As for the external argument, Benedicto and Brentari (2004) show that, with non-classifier predicates, the agent-oriented adverb willing can only be used when there is an external argument. Similarly, it can be used with body-part and handling CLPs, but not with whole-entity CLPs.

Importantly, similar observations, namely that whole-entity CLPs are intransitive, and handling CLPs are transitive, have been made for other sign languages. Glück and Pfau (1998) have observed it for German Sign Language (DGS), Zwitserlood (2003) for Sign Language of the Netherlands (NGT);Footnote 4 Benedicto et al. (2007) for Argentinian and Catalan Sign Languages, and Pavlič (2016) for Slovenian Sign Language.

2.3 Formal approaches

Benedicto and Brentari (2004) develop a syntactic approach to account for the relation between classifier type and argument structure of CLPs in ASL. They propose that a CLP’s verbal root (which can be move or be depending on whether movement or location is described) always selects one argument, but does not assign it a thematic role, while classifiers of different types introduce different functional heads, and the argument can move to a specifier of these heads to be interpreted as external or internal.

  1. (6)

    ‘The man moves.’

  1. (7)

    ‘The man moves his head.’

  1. (8)

    ‘The man moves a stick.’

Specifically, a whole-entity classifier manifests an f2 functional head that hosts internal arguments in its specifier (6),Footnote 5 and a body-part classifier displays an f1 functional head that hosts external arguments (7). Handling classifiers are complex morphemes introducing both the f1 and f2 heads; the argument selected by the verbal root moves to the specifier of the f2 projection, and another argument is introduced in the specifier of f1 (8).

Once an argument has moved to the specifier position of a projection introduced by an f1 or and f2 head, Spec-Head agreement (depicted by the dotted line) determines the choice of the right classifier. This accounts for the fact that the choice of a classifier is dependent on the class or shape of the moving object.

Note that this account of CLPs in ASL views argument structure as a part of syntax: although the verbal root selects one argument, it does not assign any thematic role to it. Thematic roles are assigned later in the derivation when the argument lands in the specifier of a particular projection (f1 or f2). Benedicto and Brentari (2004) acknowledge that it is also possible to formulate a lexical account for these phenomena in which the classifier morpheme is attached to a verbal root and determines its argument structure in the lexicon; however, they do not pursue this idea further. Irrespective of the precise formulation, what the ASL data show is a clear relation between argument structure and classifier type, a relation that has to be modeled within any framework.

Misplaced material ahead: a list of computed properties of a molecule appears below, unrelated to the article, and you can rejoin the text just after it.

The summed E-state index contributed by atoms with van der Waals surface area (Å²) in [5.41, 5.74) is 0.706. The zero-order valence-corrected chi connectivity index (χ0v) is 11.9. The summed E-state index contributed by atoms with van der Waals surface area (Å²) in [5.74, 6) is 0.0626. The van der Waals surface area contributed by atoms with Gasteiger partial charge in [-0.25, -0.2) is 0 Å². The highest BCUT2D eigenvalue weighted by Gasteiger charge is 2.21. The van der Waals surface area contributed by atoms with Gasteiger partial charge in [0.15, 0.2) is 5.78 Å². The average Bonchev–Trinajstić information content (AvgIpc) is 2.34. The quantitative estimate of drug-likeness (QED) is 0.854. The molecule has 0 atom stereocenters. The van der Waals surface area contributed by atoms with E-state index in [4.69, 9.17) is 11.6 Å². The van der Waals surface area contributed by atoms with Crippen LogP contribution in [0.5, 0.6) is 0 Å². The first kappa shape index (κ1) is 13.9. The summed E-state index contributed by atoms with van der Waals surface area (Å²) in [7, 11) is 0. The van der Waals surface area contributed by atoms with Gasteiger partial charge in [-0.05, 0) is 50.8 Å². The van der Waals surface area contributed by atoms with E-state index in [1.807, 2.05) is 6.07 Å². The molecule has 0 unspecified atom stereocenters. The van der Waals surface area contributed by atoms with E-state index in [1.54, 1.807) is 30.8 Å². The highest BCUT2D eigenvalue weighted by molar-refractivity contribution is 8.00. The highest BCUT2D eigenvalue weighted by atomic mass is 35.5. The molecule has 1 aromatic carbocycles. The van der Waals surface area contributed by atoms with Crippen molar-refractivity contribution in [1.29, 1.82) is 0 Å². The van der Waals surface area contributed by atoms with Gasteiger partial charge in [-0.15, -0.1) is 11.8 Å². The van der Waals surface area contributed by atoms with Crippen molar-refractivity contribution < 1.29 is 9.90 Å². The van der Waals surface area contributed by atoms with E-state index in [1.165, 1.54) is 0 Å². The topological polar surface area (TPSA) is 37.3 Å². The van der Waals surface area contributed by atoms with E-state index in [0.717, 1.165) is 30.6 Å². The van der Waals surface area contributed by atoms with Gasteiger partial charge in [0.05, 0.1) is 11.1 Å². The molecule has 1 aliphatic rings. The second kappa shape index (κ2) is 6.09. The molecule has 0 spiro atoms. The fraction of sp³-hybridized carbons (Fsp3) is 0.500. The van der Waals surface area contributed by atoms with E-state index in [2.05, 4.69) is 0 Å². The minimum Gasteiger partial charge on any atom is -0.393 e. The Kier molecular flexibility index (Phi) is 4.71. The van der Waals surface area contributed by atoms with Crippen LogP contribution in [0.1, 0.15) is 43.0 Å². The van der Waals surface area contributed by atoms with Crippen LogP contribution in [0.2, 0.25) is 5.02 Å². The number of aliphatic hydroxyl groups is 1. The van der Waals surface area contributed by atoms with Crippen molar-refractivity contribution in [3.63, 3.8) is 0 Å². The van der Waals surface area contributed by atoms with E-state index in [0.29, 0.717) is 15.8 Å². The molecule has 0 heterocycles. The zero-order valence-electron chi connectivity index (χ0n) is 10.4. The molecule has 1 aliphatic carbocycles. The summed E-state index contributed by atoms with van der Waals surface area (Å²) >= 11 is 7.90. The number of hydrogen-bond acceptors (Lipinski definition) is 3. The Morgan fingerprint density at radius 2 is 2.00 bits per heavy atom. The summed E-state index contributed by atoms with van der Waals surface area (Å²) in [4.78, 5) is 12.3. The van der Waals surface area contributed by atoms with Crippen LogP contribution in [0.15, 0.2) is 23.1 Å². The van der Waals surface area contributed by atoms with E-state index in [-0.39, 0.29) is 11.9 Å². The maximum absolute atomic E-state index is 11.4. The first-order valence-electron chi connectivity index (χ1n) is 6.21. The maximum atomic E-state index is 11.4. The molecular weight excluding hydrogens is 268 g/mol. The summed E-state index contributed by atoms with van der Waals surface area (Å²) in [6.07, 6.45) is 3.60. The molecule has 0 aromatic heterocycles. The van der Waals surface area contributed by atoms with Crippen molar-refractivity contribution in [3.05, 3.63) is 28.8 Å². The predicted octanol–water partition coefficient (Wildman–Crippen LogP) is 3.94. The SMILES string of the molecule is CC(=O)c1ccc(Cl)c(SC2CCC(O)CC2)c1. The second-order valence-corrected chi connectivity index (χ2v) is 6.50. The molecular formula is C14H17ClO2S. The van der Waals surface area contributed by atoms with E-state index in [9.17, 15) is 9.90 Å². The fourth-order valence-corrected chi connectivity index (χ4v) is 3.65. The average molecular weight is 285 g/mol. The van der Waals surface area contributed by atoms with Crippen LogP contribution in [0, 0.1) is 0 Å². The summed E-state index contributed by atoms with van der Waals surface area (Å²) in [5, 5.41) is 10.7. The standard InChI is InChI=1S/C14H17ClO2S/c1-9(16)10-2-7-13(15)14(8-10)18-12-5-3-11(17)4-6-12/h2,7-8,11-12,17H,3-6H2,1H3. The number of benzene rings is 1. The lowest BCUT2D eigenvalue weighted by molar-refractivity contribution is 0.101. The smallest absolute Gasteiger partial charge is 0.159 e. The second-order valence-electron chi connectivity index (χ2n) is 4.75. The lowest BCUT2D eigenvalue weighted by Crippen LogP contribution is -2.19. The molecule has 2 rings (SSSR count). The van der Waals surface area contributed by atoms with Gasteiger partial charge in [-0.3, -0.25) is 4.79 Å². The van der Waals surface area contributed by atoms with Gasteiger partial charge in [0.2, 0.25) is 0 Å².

Benedicto and Brentari (2004) also note an important property of the f1 projection in ASL: the argument that lands in its specifier is interpreted as an Agent, not as a Cause. For instance, it is not possible to have an instrument or a non-human cause as a subject of a handling CLP. In this respect, the CL predicate CLhl(ss)-break in ASL is different from the English verb break, as the latter can take instruments and causes as subjects (e.g. The stone broke the glass.).

Grose et al. (2007) argue that Benedicto and Brentari’s analysis for body-part CLPs has to be modified. Specifically, they argue that body-part CLPs have an internal argument as evidenced by the fact that they can express telic events. For instance, (9a) is an atelic use of the body-part CLP for the head, while (9b) is a telic use of the same predicate.

  1. (9)
    figure g

In Benedicto and Brentari’s analysis, body-part CLPs only have an external argument. However, according to Grose et al. (2007), telicity can only be achieved if the predicate has a delimited internal argument, so (9b) should be impossible. Grose et al. (2007) further argue that the tests which Benedicto and Brentari (2004) used to identify the presence of internal arguments in CLPs do not demonstrate clearly that body-part CLPs lack an internal argument. Even though the observation that telic predicates must have an internal argument is debatable (Ramchand 2008a), an important insight in the analysis by Grose et al. (2007) is that body-part CLPs involve an internal argument which, however, need not be overtly expressed. As we will show, in RSL, body-part CLPs are in fact overtly transitive.Footnote 6